in this working paper by Mary C. Daly and Bart Hobijn (for the graph without the math look at Krugman).
Downward nominal rigidity also explains why unemployment is correlated with wage inflation not the acceleration of wage inflation (that is the change in wage inflation) or wage inflation minus expected price inflation. 21st century data look like the original Phillips scatter and like the expectations unaugmented Phillips curve (which was never actually taken seriously by more than one or two macro-economists in the 60s). As argued by Akerlof Dickens and Perry in 1996 (and informally by many others back in the even older days) if there are different markets for labor (different places, different industries, different occupations requiring different skills) then the relevant unemployment rate will be different for the different labor markets. With high unemployment and low expected inflation, many wage changes will be zero & stuck at the lower bound. higher constant not accelerating inflation relaxes this lower bound (which is that nominal wage changes can't be negative). This causes higher employment (and lower real wages). This gives a stable downward sloping Phillips curve (at least sloping down at very low inflation rates). The argument is important, because inflation also makes it easier for relative wages to adjust which (in the model) causes higher productive efficiency and average welfare.
I think the puzzle of why average wages continued to grow at a rate well above zero isn't completely solved. I can't imagine that in 2009 and 2010 there were many particular labor markets with enough demand to cause high wage increases (I'm sure the tails in the Daly and Hobijn figure are due to people losing good jobs and moving to bad ones or finding better jobs).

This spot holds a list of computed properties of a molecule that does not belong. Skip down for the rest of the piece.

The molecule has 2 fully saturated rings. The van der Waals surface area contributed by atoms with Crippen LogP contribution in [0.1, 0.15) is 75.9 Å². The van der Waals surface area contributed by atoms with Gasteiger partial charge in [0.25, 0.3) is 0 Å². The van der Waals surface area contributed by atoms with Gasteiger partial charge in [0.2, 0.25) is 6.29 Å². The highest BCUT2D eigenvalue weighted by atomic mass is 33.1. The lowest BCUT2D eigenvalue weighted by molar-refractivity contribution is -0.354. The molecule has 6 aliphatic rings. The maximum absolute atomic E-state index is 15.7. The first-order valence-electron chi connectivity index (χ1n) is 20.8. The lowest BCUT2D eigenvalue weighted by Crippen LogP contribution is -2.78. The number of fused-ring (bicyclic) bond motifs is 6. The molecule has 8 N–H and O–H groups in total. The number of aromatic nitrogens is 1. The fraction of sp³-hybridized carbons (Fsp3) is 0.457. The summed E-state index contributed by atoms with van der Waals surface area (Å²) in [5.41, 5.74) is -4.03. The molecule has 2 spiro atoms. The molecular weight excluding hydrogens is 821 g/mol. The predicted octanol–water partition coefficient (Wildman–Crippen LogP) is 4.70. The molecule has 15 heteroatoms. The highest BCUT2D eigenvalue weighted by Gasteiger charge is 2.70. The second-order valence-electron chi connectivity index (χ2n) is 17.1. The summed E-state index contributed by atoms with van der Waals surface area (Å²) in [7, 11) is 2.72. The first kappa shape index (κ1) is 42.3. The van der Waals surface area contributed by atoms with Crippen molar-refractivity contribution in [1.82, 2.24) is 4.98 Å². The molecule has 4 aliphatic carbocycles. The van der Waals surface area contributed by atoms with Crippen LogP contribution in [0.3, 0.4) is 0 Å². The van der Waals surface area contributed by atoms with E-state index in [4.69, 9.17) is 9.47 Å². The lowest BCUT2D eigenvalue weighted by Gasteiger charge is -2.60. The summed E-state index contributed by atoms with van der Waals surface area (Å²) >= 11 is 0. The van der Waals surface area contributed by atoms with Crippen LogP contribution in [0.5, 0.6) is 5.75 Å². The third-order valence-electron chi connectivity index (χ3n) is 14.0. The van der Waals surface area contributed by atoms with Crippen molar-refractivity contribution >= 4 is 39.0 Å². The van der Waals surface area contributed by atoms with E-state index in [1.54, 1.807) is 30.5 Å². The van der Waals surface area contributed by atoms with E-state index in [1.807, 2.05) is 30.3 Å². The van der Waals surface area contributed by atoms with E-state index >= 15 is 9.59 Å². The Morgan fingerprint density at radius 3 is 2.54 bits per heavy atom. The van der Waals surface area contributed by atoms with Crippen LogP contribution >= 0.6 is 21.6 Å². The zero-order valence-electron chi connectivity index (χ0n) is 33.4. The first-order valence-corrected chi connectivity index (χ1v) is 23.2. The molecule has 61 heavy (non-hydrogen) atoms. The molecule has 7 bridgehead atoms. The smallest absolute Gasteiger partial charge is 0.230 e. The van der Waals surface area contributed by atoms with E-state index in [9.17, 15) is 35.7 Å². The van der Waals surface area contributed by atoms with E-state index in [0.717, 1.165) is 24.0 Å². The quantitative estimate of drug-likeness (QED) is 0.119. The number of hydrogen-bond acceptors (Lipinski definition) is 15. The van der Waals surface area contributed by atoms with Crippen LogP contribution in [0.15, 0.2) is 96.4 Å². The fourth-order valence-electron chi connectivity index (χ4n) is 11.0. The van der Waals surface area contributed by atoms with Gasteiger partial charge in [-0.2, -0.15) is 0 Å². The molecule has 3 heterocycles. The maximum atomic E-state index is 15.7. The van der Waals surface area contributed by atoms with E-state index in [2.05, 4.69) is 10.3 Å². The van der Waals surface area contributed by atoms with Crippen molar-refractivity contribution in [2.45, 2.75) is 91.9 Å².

I think that the standard scheduled increase in wages with increased seniority might be binding too. If there is a contract (or an explicit contract) which says that wages increase 1% for every year of seniority, it could be infuriating for the firm to pay only last years nominal wage.
It is also true that with the high unemployment rate, the quit rate declined dramatically in 2009 and stayed low. This would make the promise of an increase of wages with seniority binding. Another way of putting it is downward nominal wage rigidity (with or without seniority based pay increases) means workers have wages higher than other employers want to pay (but are still worth employing for their current employer because of firm specific training). This means their wage is higher than the market wage. Higher and rising with seniority as promised.
I think this could explain the mass of wage increases around 3% to 4%. It isn't a spike like the spike at 0%, because different contracts have different provisions (and implicit contracts are vague). Or it could just be the normal normal.